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Sloth,

Went fishin' yesterday @ S. Catamount (the one up pikes peak). We went a few days before to the ole honey hole & took 7 home. It was packed yesterday so we decided to fish a different spot. . We hiked in about 20 min or so. Found a spot & I threw 1 pole with a worm on the bottom & 1 pole with a bobber. Anyway while I had a massive hit on the pole on the bottom. Went to set the hook & my line snapped. An hour or two went by & then bang another big hit on the bottom. Busted my f****** line again. 10 min later my cousin says hey T.L. theres your line (last week I had the same thing happen & I retrieved the line a pulled a rainbow in by hand) Ryno had a lure on & he got just the end of my line. I hand reeled in this big a** cutbow by hand, he had a mouth like a walleye & was at least 15 in. & the belly on this fish was just full, so I was anxious to put a blade t him & see what was in his gut. To my surprise he must have had at least 30 little mussels/snails in his gut. Have you ever witnessed this before? And oh yeah the pole that keeps snapping the line is the Cherrywood, & I'm sure that the lack of ceramic guides are the reason for my line being weak, so be careful when fishing with these hunks of junk . I noticed all of the meat were digested on these little bastards. Will the fish's internal digestive acids break htese shells down or is this bad for the fish? Man you should have seen the fillets off of this fish. One last note. If these fish are consuming all of these snails, what would be a good bait of choice for them on the bottom.

TL
 

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Sounds like worms would be a good choice for bait as thats what you used to get him to bite the first time. They will pass the snail shell in time, it does no harm to him. This is why the New Zeland mudsnail is so bad. They get eaten and will survive and while they are in the fish stomach they just run around tell they get pooped out. (get the pun :p ) But they survive.
 

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The fish in the South Prk lakes sure do like them, I don't think they would be very good for the digestive track.
 

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I used to fish a lake near Reno, NV and every October the big rainbows would come in shallow to the weedbeds and eat snails. I would tie some tan and brown wooley buggers that resembled the general color and size (size 12) of the snails. Wham! One evening I landed 7 fish between 18 and 23 inches. One of my best fishing days ever! The fishing would be really good for about 3-4 weeks then would taper off as the weed beds died off.

When you picked these guys up the bellies felt like they were full of marbles.

I guess my point, besides telling my fishing story, is that it isn't unusual for trout to be munching snails. Some of the flyfishing catalogs even sell some pretty realistic snail patterns.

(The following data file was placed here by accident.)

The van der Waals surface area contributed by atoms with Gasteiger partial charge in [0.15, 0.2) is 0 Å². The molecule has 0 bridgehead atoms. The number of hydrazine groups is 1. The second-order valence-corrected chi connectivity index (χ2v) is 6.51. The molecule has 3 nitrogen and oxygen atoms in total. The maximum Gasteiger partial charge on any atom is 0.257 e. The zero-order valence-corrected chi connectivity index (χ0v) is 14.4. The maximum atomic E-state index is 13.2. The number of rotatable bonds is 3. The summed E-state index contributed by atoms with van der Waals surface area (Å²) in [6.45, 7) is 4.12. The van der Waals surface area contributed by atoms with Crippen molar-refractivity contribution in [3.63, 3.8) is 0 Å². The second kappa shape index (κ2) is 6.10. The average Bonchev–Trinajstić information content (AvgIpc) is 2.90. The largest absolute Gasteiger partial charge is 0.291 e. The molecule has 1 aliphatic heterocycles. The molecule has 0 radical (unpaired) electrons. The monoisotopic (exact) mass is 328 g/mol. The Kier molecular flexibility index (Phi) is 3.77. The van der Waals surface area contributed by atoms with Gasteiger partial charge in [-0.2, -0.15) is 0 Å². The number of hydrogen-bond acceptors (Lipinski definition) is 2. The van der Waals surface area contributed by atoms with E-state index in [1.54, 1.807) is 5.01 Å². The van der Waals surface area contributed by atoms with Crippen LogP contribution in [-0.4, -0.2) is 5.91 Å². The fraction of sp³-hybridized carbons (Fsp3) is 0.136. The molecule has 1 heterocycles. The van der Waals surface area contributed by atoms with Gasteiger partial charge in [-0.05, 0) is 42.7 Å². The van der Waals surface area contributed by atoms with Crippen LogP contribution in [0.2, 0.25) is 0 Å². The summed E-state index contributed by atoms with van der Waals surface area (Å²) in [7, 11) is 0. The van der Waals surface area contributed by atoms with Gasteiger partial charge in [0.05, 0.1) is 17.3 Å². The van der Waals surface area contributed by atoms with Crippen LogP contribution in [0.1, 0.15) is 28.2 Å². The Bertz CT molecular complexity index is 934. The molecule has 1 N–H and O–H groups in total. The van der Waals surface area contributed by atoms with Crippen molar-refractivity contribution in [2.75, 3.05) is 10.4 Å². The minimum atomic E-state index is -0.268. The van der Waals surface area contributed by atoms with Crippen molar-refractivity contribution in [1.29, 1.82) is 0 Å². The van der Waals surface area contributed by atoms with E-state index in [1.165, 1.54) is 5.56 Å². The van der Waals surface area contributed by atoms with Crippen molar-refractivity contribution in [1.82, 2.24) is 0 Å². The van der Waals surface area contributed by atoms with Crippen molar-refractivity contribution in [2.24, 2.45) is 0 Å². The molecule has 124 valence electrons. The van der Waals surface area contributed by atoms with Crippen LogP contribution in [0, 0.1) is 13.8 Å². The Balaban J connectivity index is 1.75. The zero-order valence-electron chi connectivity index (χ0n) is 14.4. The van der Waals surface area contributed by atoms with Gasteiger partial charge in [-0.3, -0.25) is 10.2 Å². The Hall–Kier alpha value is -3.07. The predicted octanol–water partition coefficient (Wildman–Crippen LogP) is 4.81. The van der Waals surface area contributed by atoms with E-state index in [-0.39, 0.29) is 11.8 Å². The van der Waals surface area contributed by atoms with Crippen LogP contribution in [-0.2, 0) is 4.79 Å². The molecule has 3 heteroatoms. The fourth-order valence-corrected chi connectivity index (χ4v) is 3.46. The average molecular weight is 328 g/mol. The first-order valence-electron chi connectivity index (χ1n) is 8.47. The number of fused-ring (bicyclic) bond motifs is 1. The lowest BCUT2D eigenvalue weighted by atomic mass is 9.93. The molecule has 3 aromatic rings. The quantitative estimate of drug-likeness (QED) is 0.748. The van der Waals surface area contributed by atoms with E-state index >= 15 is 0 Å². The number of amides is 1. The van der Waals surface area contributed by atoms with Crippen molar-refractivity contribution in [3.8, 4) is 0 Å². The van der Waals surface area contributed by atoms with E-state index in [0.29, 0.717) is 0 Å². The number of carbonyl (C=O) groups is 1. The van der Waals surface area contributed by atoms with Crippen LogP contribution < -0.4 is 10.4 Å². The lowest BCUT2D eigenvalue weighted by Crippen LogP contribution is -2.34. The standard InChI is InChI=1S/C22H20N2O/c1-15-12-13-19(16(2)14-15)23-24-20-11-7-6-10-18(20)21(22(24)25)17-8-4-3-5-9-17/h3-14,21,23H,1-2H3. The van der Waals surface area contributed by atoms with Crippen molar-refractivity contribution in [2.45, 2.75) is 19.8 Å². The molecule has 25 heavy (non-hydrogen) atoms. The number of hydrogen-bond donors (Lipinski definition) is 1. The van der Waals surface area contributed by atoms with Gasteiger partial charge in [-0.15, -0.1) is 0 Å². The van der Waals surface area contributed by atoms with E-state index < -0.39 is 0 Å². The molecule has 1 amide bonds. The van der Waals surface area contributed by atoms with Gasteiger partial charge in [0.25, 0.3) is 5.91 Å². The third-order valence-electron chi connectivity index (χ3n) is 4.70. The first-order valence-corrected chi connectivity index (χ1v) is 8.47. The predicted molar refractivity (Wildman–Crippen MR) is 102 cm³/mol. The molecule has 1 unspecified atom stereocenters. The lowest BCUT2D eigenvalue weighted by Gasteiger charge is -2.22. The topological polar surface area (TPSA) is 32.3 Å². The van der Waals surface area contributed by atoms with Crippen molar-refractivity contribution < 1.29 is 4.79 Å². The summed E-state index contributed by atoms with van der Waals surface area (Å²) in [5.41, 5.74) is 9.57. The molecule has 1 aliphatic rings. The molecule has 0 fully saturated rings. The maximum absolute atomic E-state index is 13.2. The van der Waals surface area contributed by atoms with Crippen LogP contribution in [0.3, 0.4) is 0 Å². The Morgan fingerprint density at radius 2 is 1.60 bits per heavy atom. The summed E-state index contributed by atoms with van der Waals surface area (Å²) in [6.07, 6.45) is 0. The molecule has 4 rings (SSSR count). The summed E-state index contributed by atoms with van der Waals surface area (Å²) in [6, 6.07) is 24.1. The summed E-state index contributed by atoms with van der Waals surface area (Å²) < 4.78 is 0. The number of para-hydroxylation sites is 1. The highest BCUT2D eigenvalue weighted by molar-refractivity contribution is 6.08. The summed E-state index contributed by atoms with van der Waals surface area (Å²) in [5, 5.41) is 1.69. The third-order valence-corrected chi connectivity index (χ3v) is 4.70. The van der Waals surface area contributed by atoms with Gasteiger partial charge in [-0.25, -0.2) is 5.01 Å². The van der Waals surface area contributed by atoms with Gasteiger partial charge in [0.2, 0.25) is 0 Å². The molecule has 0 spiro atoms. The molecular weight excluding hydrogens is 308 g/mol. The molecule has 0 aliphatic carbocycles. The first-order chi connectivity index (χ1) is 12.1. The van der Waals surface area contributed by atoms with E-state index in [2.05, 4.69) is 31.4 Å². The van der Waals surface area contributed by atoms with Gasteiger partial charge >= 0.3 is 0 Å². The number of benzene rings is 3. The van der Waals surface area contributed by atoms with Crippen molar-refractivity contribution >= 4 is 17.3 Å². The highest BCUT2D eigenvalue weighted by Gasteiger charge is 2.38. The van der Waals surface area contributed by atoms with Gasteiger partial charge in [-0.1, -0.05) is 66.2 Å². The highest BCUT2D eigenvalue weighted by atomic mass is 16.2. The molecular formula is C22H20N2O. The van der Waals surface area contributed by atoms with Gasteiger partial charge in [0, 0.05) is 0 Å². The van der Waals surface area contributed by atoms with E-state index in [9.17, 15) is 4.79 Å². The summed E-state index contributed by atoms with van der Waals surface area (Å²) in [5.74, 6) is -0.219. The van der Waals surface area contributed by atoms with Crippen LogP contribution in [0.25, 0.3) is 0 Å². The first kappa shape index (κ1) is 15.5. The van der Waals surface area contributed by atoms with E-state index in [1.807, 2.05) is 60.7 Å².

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TL said:
And oh yeah the pole that keeps snapping the line is the Cherrywood, & I'm sure that the lack of ceramic guides are the reason for my line being weak, so be careful when fishing with these hunks of junk.

TL
If it's the same cheap Berkley Cherrywood rod that costs about a lil less than $20 from Wal-Mart then that's the same one as mine. I had that problem with the guides cutting my line, too. In fact, even if it don't cut your line, it'll brittle up your line pretty quick after catching a few hard fighting fish. I replaced the top guide, however, that replacement guide wasn't your top notch Fuji guide either and it seems the problem has returned and I noticed this the last time I was out fishing.

I'd say pay the bigger bucks for a nice "known for quality" rod. I'd say do that with any of your equipment... But then again, I'm a sucker for Wal-Mart priced sugar coated equipment. That Cherrywood does look pretty though eh?  ;)

Here's the one I'm talking about:


And I can't complain. This rod's caught me the bulk of my fish so far this year. Maybe that's why my guides get worn so fast. I change line like once per 3 or 4 successful trips!

1eyeReD
 

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TL said:
I could have swore that all o those snails were meatless, & the fish's digestive acids had eaten all of the meat away & digested the snail.  I looked pretty closely & they looked hollow.
that is very possible as there are many types of snails and most of them can be digessted just not the shell they get passed
 

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I have noticed the same thing at skagway. Last october the trout had tons of snails in their stomachs. A little reserch i did suggests that they go on this snail binge to prepare for winter.
 

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The trout at Tarryall all had snails in their belly's also.At least they did before it was drained.
 

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I have seen this happen a lot with trout in the gunnison gorge. Lots of small snails live in the thick weedbeds that line the outsides of some bends on the Gunnison. The trout root them out and are full of them.
 
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